I Participate in Dry January for My Mental and Physical Health


Six years ago I woke up with a bad headache attack. My mouth felt like sandpaper. So did my eyeballs. I was hungover.

My family and I went to a lot of parties that holiday season — I’m not complaining — but around New Year’s Eve I was craving a reset.

So I decided to give up drinking in January.

Back then, I didn’t know Dry January was a thing. No one in my social circle or family had ever mentioned it. Giving up alcohol for the month was just something I wanted to try for myself. The holidays were over, the kids were going back to school and it was time to get back to the grind.

The first five days with zero alcohol were OK. When I instinctively reached for a glass of wine while making dinner, I poured flavored water in the glass. It wasn’t the same, but not that big of a deal. And why wasn’t I always drinking water from a fancy wine glass?

Then Saturday night rolled around. I went to a bar/restaurant to meet some friends. When I politely turned down a drink, the cheerful gathering felt more like an interrogation.

“Are you pregnant?”

“Are you sick?”

“Are you pregnant … and sick?”

I was shocked by the intensity of the reactions. People were legitimately concerned about me. I quickly realized that my reasoning — a reset after the holidays — wasn’t good enough for them.

To everyone else it was simple: If I wasn’t drinking, there was something wrong with me. Did I have a drinking problem? What was really happening? And the funny part was that people were still buying me drinks the entire time — which, again, I politely declined — and took it personally that I wouldn’t drink them.

I left the bar early thinking that this was going to be harder than I thought. Maybe everyone was right. If I don’t have a drinking problem and nothing’s wrong with me, why am I doing this?

Then I remembered: I was doing this for me. I wasn’t doing it for anyone else. I set a goal and wanted to achieve it for myself.

Melissa and her kids

With my goal in focus, week two was easier than the first one. It felt good to wake up with a clear head and more energy. When Saturday rolled around I thought about just staying home and not socializing after all the accusations from the weekend before. Maybe I should avoid everyone for the entire month.

But I had too much fear of missing out (FOMO). I live in Michigan surrounded by family and friends and there’s always something fun going on. So I went out, ordered soda water and started to learn how to socialize when everyone else was drinking.

I still felt awkward at times and people still gave me a hard time. Some comments were more hurtful than others. That I wasn’t fun or no one wanted to be around me if I wasn’t drinking. I reminded them that I’m still the same person. I’m still fun. But what people thought about me being sober for a little bit mattered less and less as the month went on.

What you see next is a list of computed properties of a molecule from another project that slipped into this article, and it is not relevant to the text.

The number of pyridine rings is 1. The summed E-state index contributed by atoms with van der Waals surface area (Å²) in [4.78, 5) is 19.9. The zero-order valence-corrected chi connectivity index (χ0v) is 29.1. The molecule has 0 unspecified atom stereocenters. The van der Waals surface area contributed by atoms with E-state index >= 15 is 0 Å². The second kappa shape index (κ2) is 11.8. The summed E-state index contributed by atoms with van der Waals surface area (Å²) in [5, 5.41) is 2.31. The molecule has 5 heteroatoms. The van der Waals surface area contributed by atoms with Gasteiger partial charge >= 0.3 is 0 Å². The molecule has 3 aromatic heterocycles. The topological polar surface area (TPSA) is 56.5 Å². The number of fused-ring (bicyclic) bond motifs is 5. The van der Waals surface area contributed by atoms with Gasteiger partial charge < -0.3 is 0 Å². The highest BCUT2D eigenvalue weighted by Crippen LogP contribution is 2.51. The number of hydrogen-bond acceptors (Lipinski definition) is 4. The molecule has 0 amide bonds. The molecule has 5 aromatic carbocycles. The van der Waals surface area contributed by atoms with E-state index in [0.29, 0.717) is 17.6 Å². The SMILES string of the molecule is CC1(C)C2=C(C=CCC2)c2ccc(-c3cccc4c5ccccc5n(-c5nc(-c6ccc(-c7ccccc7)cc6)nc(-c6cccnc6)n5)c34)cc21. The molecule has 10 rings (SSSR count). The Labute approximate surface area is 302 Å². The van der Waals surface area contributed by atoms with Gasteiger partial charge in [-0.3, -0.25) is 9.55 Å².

If the first weekend was an 8 out of 10 on the difficult scale, the third weekend was a 2. I was proud of myself. And I felt stronger. I exercise most days of the week but I found I’m more ambitious — I get after it more — when I’m not drinking.

At the end of the month I thought I would be excited to go out and have a drink or a glass of wine. But by that time it really didn’t matter to me. I felt good knowing that if I wanted to have a Dry January, I could. And everything would be just fine.

Of course, because drinking’s part of my social life, it can be hard not to drink at all for an entire month. Some years, January feels like six months (thanks Covid!)

But I do it every year because I love the challenge and I love how I feel when I can accomplish a goal I set for myself. And I know it’s good for my mental health and my body to take a break every now and then.

I now like to tell people that I’m not drinking in January (sometimes sober September too) because I think it’s important to take away the stigma.

I think many women go into social settings with friends or during the holidays not drinking and people are genuinely concerned. They’re upset. They’re disappointed that you’re not drinking. Like you’re not the same person. Like, boo, Melissa, you’re no fun. And that hurts.

With more people embracing Dry January these days I hope there continues to be more positivity and more opportunity to talk about it without judgment or jumping to conclusions (still not pregnant guys!).

I know it can be hard not to drink when everyone around you is pressuring you to do it. But if you want to do Dry January or turn down a drink for any reason at any time you can. You’re still fun Melissa. No matter what my friends say.

Have a Real Women, Real Stories of your own you want to share? Let us know.

Our Real Women, Real Stories are the authentic experiences of real-life women. The views, opinions and experiences shared in these stories are not endorsed by HealthyWomen and do not necessarily reflect the official policy or position of HealthyWomen.

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